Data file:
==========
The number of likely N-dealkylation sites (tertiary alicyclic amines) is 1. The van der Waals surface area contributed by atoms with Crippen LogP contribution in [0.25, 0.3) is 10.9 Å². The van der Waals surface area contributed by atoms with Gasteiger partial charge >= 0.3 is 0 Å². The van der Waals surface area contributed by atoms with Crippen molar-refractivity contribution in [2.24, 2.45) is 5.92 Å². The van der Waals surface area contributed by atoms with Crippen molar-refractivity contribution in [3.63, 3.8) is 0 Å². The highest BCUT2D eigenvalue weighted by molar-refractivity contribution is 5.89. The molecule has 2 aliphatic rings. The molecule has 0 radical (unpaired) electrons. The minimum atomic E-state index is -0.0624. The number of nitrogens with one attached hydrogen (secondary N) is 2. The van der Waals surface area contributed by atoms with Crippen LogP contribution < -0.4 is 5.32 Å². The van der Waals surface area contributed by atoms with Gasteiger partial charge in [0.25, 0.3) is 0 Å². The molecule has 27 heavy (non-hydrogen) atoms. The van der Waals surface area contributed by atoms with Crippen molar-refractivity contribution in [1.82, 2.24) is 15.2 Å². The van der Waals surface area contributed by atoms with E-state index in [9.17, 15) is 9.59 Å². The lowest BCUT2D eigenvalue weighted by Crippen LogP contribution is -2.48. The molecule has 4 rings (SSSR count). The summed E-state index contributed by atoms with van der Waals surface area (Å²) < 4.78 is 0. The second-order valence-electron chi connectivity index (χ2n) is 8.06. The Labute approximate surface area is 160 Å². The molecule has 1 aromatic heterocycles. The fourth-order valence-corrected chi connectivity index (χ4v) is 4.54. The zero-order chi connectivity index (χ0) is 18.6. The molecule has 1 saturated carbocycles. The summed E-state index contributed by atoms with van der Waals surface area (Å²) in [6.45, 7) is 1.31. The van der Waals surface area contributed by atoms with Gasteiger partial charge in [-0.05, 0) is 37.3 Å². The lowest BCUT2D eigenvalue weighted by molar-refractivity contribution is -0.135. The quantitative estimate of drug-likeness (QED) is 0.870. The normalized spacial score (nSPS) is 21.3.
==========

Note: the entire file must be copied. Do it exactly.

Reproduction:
The number of likely N-dealkylation sites (tertiary alicyclic amines) is 1. The van der Waals surface area contributed by atoms with Crippen LogP contribution in [0.25, 0.3) is 10.9 Å². The van der Waals surface area contributed by atoms with Gasteiger partial charge >= 0.3 is 0 Å². The van der Waals surface area contributed by atoms with Crippen molar-refractivity contribution in [2.24, 2.45) is 5.92 Å². The van der Waals surface area contributed by atoms with Crippen molar-refractivity contribution in [3.63, 3.8) is 0 Å². The highest BCUT2D eigenvalue weighted by molar-refractivity contribution is 5.89. The molecule has 2 aliphatic rings. The molecule has 0 radical (unpaired) electrons. The minimum atomic E-state index is -0.0624. The number of nitrogens with one attached hydrogen (secondary N) is 2. The van der Waals surface area contributed by atoms with Crippen LogP contribution < -0.4 is 5.32 Å². The van der Waals surface area contributed by atoms with Gasteiger partial charge in [0.25, 0.3) is 0 Å². The molecule has 27 heavy (non-hydrogen) atoms. The van der Waals surface area contributed by atoms with Crippen molar-refractivity contribution in [1.82, 2.24) is 15.2 Å². The van der Waals surface area contributed by atoms with E-state index in [9.17, 15) is 9.59 Å². The lowest BCUT2D eigenvalue weighted by Crippen LogP contribution is -2.48. The molecule has 4 rings (SSSR count). The summed E-state index contributed by atoms with van der Waals surface area (Å²) < 4.78 is 0. The second-order valence-electron chi connectivity index (χ2n) is 8.06. The Labute approximate surface area is 160 Å². The molecule has 1 aromatic heterocycles. The fourth-order valence-corrected chi connectivity index (χ4v) is 4.54. The zero-order chi connectivity index (χ0) is 18.6. The molecule has 1 saturated carbocycles. The summed E-state index contributed by atoms with van der Waals surface area (Å²) in [6.45, 7) is 1.31. The van der Waals surface area contributed by atoms with Gasteiger partial charge in [-0.05, 0) is 37.3 Å². The lowest BCUT2D eigenvalue weighted by molar-refractivity contribution is -0.135. The quantitative estimate of drug-likeness (QED) is 0.870. The normalized spacial score (nSPS) is 21.3.